Sunday, June 29, 2008

Mountain Lakes was HELOC Heaven

Mountain Lakes was HELOC heaven for the previous owners of today's featured property. As the value of the property rose steadily so did the mortgage equity withdrawal. One of the most unfortunate aspects of the Great Housing Bubble was that one could get rich through debt. The more debt the more you goods one could accumulate and have the illusion of wealth. A new Hummer meant that you had money - not debt.

People did not realizing that home equity loans were based on the asset not on the ability to pay. People with low credit and no money were able to purchase properties. The old belief that banks only lent money to those who could pay it back was long gone - lenders were playing fast and loose with traditional lending standards and we are paying the price. So lets take a look at todays house through the Great Housing Bubble Standards. Here is the house -

Here is the property info -

Property Features

  • Single Family Property
  • Status: Active
  • County: Morris
  • Year Built: 1912
  • 6 total bedroom(s)
  • 2.5 total bath(s)
  • 2 total full bath(s)
  • 1 total half bath(s)
  • 11 total rooms
  • Style: Colonial
  • Master bedroom
  • Living room
  • Dining room
  • Kitchen
  • Den
  • Basement
  • Bathroom(s) on main floor
  • Master bedroom is 14x14
  • Living room is 28x14
  • Dining room is 14x13,Formal Dining Room
  • Kitchen is 14x13
  • Den is 23x10
  • Basement is Full
  • Hardwood floors
  • Fireplace(s)
  • Fireplace features: Living Room, Wood Burning
  • Parking space(s): 4
  • 1 car garage
  • Parking features: Detached Garage
  • Heating features: Radiators - Steam,Electric Water Heater,Oil
  • Cooling features: Wall A/C Unit(s)
  • Interior features: Range/Oven-Electric, Center Island, Tile Floor, Wood Floor, Basement Level Rooms: Utility Room, First Level Rooms: Bath(s) Other, Den, Kitchen, Living Room, Second Level Rooms: 4 Or More Bedrooms, Bath Main, Third Level Rooms: 2 Bedrooms, Bath(s) Other, Second Bedroom is: 14x13, Third Bedroom is: 14x13, Fourth Bedroom is: 13x10
  • Exterior features: Deck, Open Porch(es)
  • Exterior construction: Stone, Stucco
  • Roofing: Asphalt Shingle
  • Approximate lot is 100X150
  • Lot features: Level Lot, Open Lot
  • Approximately 0.34 acre(s)

Here is the financials -
  • The property was purchased in December 1998 for $539,000.
  • The first mortgage from December 1998 is not available on online database, but the Mortgage was with Fleet National Bank.
  • A HELOC was opened in January 2000 for $50,000 with Fleet National Bank.
  • Another HELOC was opened in December 2001 this time for $150,000 with Fleet National Bank closed June 2005.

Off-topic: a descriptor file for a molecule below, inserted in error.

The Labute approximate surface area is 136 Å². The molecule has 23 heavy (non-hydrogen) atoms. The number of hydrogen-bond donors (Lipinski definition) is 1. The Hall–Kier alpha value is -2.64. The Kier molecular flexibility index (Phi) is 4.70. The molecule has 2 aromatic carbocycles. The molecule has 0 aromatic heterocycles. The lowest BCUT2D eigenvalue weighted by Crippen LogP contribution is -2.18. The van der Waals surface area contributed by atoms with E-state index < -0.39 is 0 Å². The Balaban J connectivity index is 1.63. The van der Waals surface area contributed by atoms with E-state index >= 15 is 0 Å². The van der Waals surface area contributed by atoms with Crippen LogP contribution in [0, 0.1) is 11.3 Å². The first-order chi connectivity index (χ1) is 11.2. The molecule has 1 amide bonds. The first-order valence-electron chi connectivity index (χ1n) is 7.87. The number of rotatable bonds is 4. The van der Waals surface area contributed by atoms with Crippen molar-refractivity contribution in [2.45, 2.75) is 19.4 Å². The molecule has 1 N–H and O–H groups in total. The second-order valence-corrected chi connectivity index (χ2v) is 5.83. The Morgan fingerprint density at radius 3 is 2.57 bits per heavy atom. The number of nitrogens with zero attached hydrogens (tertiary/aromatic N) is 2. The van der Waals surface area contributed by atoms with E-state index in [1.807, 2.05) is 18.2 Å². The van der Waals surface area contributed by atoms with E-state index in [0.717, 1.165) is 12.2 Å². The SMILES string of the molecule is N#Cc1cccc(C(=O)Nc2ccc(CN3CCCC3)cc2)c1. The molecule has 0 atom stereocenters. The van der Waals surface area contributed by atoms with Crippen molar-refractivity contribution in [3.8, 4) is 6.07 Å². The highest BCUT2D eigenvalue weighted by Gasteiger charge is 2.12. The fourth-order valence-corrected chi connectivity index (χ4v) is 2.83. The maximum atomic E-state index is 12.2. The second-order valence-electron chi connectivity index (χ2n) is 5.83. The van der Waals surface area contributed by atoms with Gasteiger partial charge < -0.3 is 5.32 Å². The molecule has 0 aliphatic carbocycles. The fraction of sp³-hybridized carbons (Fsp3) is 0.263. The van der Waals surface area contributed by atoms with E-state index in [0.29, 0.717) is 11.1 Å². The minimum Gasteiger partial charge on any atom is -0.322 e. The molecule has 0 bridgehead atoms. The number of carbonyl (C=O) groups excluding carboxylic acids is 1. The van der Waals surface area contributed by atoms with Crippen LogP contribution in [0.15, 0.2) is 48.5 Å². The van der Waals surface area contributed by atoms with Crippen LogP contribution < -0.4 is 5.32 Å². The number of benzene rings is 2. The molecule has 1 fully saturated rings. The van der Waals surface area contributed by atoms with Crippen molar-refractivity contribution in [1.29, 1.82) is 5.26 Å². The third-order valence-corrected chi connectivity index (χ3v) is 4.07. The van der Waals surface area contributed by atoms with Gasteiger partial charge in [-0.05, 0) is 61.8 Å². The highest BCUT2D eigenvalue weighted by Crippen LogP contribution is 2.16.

• The first mortgage was refinanced in May 2003 for $592,500 with World Savings Bank with a maximum aggregate balance to be 125% of original note ($740,625).
  • A stand alone second mortgage was taken May 2003 for $79,900 with Commerce Bank.
  • Another stand alone Second Mortgage was taken the following July of 2004 for $45,348.43 with Household Finance Corp.
  • The property was refinanced again in March 2005 this time for $750,000 with an Interest Only ARM. The lender was Impac Lending Group for 5 years at 3.875 rate.
  • A second stand alone mortgage was taken same day in March 2005 for $240,000 also with Impac Lending Group.
  • A HELOC was opened the following July 2005 for $245,000 with Wells Fargo Bank.
  • The foreclosure process started in April 2007 with Countrywide filing for Wells Fargo Loan.
  • The Sheriff Sale sold the property back to Countrywide in April 2008.
  • The property is currently for sale with realtor for $798,900.

The property was purchased before the Great Housing Bubble. Unfortunately the records are not available to let us know how much was put down. This was before 100% financing became common so chances are very high that there was a down payment. What we do know is that whatever the down payment was that was fully extracted with another $53,500 taken out add the $79,900 for a total extraction (without the HELOCs for $133,400). And note that the HELOCs were still open at this time.
By July 2004 if all of the HELOCs were utilized the full extraction would be $378,748.43 with the total debt being $917,748.43. But this was in the middle of the Great Housing Bubble - prices were rising in some places in the double digits. Lenders were allowing 125% of the equity to be extracted.
It looks like in March 2005 all of the previous mortgages were rolled up into two new ones for a total of $990,000. This was not enough for the owners so four months later with another HELOC the total debt for the house was $1,235,000. The also means the total equity extracted rose to $696,000. That totals an average of $69,600 of equity extracted per year. This house provided the owners a very nice second income.
So that brings us to the present. Since Countrywide foreclosed on the HELOC we know that money was used. Since the property is being sold through a lender, assuming a standard 6% Realtor fees, the property will net $750,966. However the various lenders will lose a whopping $484,034 on the property. This loss is comparable to those found over at our inspiration - Irvine Housing Blog.
Almost half a million lost and almost three-quarters of a million extracted and spent. This property was HELOC heaven during the Great Housing Bubble and has become mortgage hell at the bust.

1 comment:

Anonymous said...

Wow - what a find!